The Conqueror Term

True story. I saw a copy of Rub Out the Words (2012) on a library shelf. It’s a collection of letters by core counter-cultural colossus William S. Burroughs. I pulled the book off the shelf, opened it, and began to search for a hit of heresiarchal heroin. Exactly 23 seconds later, my eyes fell on this phantasmagoric phraseology:

I do not think a writer should be called upon to defend his work in terms of a legal system that dates back to the middle ages.

I was stunned. Exactly 23 seconds. Well, I didn’t actually time it, but it would have been exactly 23 seconds if you choose the right base. And it was round-about 23 seconds in base 10. So I think reality was trying to tell me something: that Burroughs was part of the Hive Mind. He used a toxic term that good writers shouldn’t use – never, nunca, nohow, nowhere.

And it wasn’t the sole example in the book, I have since learnt. Here, then, are my suggestions for how Burroughs should have rubbed out the offending words and replaced them with something shorter and less vague (the final two examples are by the book’s editor and by someone Burroughs is quoting):

• I do not think a writer should be called upon to defend his work in terms of a legal system that dates back to the middle ages. → in a legal system
• All this is quite possible in terms of existing techniques. → with / by existing techniques
• I am not talking in terms of a thousand years. I am talking in NOW terms. → not talking of a thousand years. I am talking NOW.
• I am thinking in terms of the no-paying far-out magazines like Yugen and Kulchur. → thinking of / about no-paying far-out magazines
• When two or more letters covered the same ground, I selected the best in terms of quality of writing and completeness of thought. → in quality of writing
• Mr Burroughs writes enthusiastically about apomorphine treatment but I do not feel his enthusiasm is justified in terms of published results. → by published results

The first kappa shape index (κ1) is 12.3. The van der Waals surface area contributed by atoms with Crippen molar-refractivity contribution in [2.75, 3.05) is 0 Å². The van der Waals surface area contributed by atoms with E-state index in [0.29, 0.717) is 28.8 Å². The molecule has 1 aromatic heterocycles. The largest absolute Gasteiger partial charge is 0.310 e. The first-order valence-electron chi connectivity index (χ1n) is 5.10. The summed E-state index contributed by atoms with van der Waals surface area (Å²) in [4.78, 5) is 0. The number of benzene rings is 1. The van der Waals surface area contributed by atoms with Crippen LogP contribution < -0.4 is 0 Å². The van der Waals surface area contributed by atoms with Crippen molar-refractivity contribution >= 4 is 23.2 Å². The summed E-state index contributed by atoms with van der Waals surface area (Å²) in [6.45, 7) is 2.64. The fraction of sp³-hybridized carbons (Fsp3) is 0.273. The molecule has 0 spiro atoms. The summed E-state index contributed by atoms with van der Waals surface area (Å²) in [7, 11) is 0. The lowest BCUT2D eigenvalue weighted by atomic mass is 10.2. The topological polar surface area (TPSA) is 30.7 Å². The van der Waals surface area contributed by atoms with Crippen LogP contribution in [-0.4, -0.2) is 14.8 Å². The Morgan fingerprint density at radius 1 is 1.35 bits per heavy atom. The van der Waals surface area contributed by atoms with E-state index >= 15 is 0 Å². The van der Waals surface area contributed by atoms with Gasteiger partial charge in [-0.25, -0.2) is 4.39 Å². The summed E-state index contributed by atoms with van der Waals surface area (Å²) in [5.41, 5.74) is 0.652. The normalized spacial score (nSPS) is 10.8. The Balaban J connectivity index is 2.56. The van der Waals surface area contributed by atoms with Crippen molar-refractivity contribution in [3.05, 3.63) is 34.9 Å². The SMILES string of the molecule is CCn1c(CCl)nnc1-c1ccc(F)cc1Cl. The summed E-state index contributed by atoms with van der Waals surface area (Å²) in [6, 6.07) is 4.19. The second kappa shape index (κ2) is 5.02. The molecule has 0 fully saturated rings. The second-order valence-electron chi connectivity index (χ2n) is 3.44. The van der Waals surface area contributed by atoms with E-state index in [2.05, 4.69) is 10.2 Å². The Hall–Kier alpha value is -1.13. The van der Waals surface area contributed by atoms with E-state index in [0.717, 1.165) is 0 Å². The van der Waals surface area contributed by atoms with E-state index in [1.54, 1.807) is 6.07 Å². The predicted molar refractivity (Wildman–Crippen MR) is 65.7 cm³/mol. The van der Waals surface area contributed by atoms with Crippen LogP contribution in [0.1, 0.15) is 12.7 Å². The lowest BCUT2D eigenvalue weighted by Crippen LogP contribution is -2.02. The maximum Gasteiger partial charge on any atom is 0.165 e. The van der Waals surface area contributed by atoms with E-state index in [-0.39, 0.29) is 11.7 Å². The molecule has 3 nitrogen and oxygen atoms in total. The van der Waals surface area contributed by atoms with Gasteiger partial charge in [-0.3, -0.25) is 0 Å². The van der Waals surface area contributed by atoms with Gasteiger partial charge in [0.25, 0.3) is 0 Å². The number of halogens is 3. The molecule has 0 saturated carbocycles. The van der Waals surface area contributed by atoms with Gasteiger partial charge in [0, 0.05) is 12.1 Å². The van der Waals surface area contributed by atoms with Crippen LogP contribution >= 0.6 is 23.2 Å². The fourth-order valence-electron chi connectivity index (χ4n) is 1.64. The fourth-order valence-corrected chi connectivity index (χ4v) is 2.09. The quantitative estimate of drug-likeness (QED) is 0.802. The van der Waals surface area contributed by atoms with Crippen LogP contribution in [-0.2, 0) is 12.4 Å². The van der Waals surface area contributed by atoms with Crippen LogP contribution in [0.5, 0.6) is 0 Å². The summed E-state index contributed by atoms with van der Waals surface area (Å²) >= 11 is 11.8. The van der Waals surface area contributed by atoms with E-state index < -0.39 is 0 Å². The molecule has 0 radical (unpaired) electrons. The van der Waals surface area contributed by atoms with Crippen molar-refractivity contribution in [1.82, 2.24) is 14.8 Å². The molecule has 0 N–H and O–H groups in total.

Okay, there are a lot of letters in the collection and Burroughs himself used “in terms of” only four (or five) times, which isn’t too bad. However, each use is an echt Guardianism, so Burroughs was undoubtedly a victim of the Conqueror Term, like millions of others, then and now. But it isn’t only English-speakers who can be victims of the Conqueror Term: it has infected usage in French too. This is from a speech by the new French president Emmanuel Macron:

… c’est ensuite les routes des trafics multiples qui nécessitent des réponses aussi en termes de sécurité et de coordination régionale … – Emmanuel Macron empêtré dans une folle polémique, Mediaguinee, 10/vii/2017.

… it is then the roads of multiple trafficking which also require answers in terms of security and regional coordination … – French President Emmanuel Macron is in the middle of a social media firestorm, Vox, 10/vii/2017.

The French and English can be shortened in the same way:

• des réponses aussi en termes de sécurité → des réponses aussi en sécurité
• answers in terms of security → in security

Macron, as you’d expect, is part of the Hive Mind too. He and many other Francophones have succumbed to the Conqueror Term, as you can see from these graphs at Google nGrams (“en termes du” behaves in an interesting way):

En termes de

En termes du

But there are vermicides in French too: